Surfactants may be added to adjust the surface tension of the ink to an appropriate level. In a particular embodiment, relative dynamic and static surface tensions of various pigment based inks and colorless protective ink of an ink set may be controlled as described in copending, commonly assigned U.S. patent application Ser. No. 12/029,986 filed Feb. 12, 2008, the disclosure of which is incorporated by reference herein, to control intercolor bleed between the inks. In particular, where cyan, magenta, yellow, black, and colorless inks are employed, the surface tensions of the inks may have the relationships wherein (i) the dynamic surface tension at 10 milliseconds surface age for all inks of the ink set is greater than or equal to 35 mN/m; (ii) the static surface tensions of the yellow ink and of the colorless protective ink are at least 2.0 mN/m lower than the static surface tensions of the cyan, magenta, and black inks of the ink set; and (ii) the static surface tension of the colorless protective ink is at least 1.0 mN/m lower than the static surface tension of the yellow ink.
The surfactants may be anionic, cationic, amphoteric or nonionic and used at levels of 0.01 to 5% of the ink composition. Examples of suitable nonionic surfactants include linear or secondary alcohol ethoxylates (such as the TERGITOL® 15-S and TERGITOL® TMN series available from Union Carbide and the BRIJ® series from Uniquema), ethoxylated alkyl phenols (such as the TRITON® series from Union Carbide), fluoro surfactants (such as the ZONYLS® from DuPont; and the FLUORADS® from 3M), fatty acid ethoxylates, fatty amide ethoxylates, ethoxylated and propoxylated block copolymers (such as the PLURONIC® and TETRONIC® series from BASF), ethoxylated and propoxylated silicone based surfactants (such as the SILWET® series from CK Witco), alkyl polyglycosides (such as the GLUCIOIBS® from Cognis), and acetylenic polyethylene oxide surfactants (such as the Surfynols from Air Products).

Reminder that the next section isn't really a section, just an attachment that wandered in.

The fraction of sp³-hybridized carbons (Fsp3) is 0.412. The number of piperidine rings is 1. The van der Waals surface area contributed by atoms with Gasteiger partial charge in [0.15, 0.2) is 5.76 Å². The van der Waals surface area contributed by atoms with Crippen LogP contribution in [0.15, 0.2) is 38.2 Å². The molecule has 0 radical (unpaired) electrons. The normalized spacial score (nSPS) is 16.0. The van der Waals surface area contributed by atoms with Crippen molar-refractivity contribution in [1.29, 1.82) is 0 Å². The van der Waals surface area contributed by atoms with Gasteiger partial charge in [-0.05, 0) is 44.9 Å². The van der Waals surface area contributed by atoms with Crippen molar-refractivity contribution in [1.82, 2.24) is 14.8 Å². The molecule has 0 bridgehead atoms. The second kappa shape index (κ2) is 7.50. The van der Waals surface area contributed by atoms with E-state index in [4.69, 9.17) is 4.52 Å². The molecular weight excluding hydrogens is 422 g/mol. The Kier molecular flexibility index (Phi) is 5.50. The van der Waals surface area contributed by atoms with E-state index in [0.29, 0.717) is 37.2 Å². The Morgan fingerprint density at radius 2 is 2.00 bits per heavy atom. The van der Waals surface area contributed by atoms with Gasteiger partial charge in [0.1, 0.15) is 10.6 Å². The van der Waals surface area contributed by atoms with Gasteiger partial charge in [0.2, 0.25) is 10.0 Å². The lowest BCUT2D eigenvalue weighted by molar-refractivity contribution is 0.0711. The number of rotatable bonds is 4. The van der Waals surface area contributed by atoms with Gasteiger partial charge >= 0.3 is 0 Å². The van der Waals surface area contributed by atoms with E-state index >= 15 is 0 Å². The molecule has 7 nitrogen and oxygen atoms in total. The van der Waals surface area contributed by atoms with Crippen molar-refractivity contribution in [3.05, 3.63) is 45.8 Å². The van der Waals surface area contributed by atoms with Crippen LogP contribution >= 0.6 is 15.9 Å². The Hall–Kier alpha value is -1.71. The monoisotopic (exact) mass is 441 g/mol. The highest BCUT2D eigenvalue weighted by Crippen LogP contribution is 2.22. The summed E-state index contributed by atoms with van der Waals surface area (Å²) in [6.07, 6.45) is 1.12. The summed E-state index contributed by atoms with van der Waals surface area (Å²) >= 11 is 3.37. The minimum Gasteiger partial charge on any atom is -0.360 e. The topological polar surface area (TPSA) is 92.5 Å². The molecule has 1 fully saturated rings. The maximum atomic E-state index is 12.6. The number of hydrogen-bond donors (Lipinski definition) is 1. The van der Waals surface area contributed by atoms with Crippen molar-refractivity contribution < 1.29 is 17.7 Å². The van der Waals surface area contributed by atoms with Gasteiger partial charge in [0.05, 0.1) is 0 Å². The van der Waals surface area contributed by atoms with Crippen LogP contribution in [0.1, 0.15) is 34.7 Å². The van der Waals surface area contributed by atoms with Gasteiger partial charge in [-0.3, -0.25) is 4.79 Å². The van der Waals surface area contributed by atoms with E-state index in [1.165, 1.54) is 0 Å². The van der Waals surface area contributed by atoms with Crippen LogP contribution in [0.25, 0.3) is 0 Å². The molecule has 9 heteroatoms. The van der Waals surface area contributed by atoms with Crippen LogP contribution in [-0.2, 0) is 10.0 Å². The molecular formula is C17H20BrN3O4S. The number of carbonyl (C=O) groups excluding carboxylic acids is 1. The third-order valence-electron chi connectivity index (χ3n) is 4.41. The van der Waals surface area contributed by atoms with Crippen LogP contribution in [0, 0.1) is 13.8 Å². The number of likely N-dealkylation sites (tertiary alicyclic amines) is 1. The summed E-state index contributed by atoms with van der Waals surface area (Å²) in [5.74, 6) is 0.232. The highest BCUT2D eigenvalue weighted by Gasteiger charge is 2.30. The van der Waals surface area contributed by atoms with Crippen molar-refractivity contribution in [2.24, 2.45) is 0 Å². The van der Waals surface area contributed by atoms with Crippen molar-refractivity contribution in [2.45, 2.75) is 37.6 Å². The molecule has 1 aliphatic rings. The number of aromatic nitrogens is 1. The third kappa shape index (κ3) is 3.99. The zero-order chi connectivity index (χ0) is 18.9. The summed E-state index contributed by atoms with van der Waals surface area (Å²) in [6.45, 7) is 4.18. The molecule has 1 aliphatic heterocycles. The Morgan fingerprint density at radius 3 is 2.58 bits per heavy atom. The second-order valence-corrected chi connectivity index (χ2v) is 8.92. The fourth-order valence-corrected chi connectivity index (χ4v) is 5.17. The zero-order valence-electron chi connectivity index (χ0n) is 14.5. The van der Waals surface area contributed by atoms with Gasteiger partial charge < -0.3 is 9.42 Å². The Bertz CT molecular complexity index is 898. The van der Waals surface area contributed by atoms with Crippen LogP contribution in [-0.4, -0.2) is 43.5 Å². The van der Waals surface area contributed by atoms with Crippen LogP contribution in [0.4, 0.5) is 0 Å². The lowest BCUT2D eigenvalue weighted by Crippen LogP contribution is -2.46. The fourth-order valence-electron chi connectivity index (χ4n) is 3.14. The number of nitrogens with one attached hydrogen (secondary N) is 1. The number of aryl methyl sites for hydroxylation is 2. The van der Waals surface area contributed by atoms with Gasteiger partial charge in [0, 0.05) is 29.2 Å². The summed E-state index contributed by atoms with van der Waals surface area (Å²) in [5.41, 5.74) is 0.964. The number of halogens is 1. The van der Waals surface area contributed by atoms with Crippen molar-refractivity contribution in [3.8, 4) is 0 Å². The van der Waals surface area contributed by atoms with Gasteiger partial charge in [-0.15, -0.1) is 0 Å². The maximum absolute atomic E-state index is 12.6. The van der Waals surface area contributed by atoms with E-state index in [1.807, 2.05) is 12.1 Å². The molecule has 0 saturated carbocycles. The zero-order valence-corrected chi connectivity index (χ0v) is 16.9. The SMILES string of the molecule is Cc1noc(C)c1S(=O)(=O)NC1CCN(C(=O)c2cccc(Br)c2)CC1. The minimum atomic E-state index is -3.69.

Examples of anionic surfactants include carboxylated (such as ether carboxylates and sulfosuccinates), sulfated (such as sodium dodecyl sulfate), sulfonated (such as dodecyl benzene sulfonate, alpha olefin sulfonates, alkyl diphenyl oxide disulfonates, fatty acid taurates, and alkyl naphthalene sulfonates), phosphated (such as phosphated esters of alkyl and aryl alcohols, including the STRODEX® series from Dexter Chemical), phosphonated and amine oxide surfactants, and anionic fluorinated surfactants. Examples of amphoteric surfactants include betaines, sultaines, and aminopropionates. Examples of cationic surfactants include quaternary ammonium compounds, cationic amine oxides, ethoxylated fatty amines, and imidazoline surfactants. Additional examples of the above surfactants are described in "McCutcheon's Emulsifiers and Detergents: 1995, North American Editor."